Considerations: Consider whole tree removal if the cracked branch is large and the tree species does not respond well to pruning, such as water or laurel oak.

Moderate-Risk Storm Damage

This type of storm damage may not require immediate attention and can wait a few days. However, trees will need attention because this damage increases the chances of failure in a new storm.

Splits

Splits occur when large branches break away from the tree. These usually create large wounds that allow decay to enter, causing structural problems later.

Smaller splits or broken limbs are easier for the tree to seal. This sort of damage requires checking for years to come. If the tree does not seal over the wound, have an ISA certified arborist examine it.

Broken off trunks require that the tree be removed. Even if lower limbs remain, losing the treetop is a major concern.

Walk around the tree looking for cracks, twisted wood spiraling around the tree, torn or ripped bark, or breaks. Note the severity of the damage.

  • Broken or stubbed trunk
    Recommended maintenance:
    Remove and replant.
    Survival chances: low
  • Hardwood trunk broken from the ground to two-thirds up
    Recommended maintenance
    : Remove and replant.
    Survival chances: low
  • Pine trunk broken anywhere
    Recommended maintenance:
    Remove and replant.
    Survival chances: low
  • Split or broken limbs greater than 30% of stem diameter
    Recommended maintenance:
    Remove and replant.
    Survival chances: low
  • Hardwood trunk broken in top third of the tree
    Recommended maintenance:
    Prune away damage and monitor.
    Survival chances: moderate
  • Split or broken limb between 30 and 50% of trunk diameter
    Recommended maintenance:
    Prune away stubs and monitor or remove.
    Survival chances: moderate
  • Split or broken limb with damage to less than 30% of diameter of the stem
    Recommended maintenance:
    Prune away stubs and monitor.
    Survival chances: high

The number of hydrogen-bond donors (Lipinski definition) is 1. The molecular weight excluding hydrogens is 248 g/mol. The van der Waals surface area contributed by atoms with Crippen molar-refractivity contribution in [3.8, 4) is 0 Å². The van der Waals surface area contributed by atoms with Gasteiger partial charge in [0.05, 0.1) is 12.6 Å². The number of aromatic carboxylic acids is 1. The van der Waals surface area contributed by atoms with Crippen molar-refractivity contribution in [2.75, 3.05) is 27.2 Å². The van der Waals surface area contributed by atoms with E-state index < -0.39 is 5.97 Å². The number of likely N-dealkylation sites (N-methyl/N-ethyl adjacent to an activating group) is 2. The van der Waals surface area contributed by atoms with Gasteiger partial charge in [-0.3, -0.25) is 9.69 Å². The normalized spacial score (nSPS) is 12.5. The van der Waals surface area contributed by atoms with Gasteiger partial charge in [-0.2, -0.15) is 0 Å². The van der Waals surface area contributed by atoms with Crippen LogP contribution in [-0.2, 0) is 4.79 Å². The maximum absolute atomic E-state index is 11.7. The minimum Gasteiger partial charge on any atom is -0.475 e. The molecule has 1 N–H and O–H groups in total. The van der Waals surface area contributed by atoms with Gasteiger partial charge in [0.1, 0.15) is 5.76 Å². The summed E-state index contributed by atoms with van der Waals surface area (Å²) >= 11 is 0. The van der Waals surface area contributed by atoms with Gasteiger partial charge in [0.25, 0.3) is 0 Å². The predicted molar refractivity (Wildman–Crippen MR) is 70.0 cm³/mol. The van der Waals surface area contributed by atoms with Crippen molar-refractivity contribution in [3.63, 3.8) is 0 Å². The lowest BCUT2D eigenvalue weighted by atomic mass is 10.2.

Bark Ripping on Trunk

Bark ripping can result from a limb partially breaking and as it falls ripping the bark down the side of the tree. This is not initially a structural problem. But it can girdle the tree or allow decay and insect problems in the future.

  • Amount of Stripped Bark: 50% or more
    Recommended maintenance: Remove and replant.
    Survival chances: low
  • Amount of Stripped Bark: 25 to 50%
    Recommended maintenance: Trim the bark and monitor.
    Survival chances: moderate
  • Amount of Stripped Bark: 25% or less
    Recommended maintenance: Trim the bark.
    Survival chances: high

Remember

  • The trees you examine and make quick decisions about are the trees that might hurt people or property. They have a target.
  • The bigger and older the tree is, the more important any damage to it becomes.
  • Any potential for failure must be alleviated.
  • Remove trees that have suffered irreparable damage.

Beau Brodbeck, Regional Extension Agent, Forestry, Wildlife and Natural Resource Management, and Jack Rowe, Extension Community Forestry Specialist, Auburn University.


This document is part of a larger publication titled Emergency Handbook: Preparation and Recovery (ACES-2168).

The Emergency Handbook is available digitally as an iBook and on the web. Use the left-hand navigation bar to access all topics and pages. This publication is not available in print. To download or print the pages you need, please look for Printable PDF Download this information.


For more information, contact your county Extension office.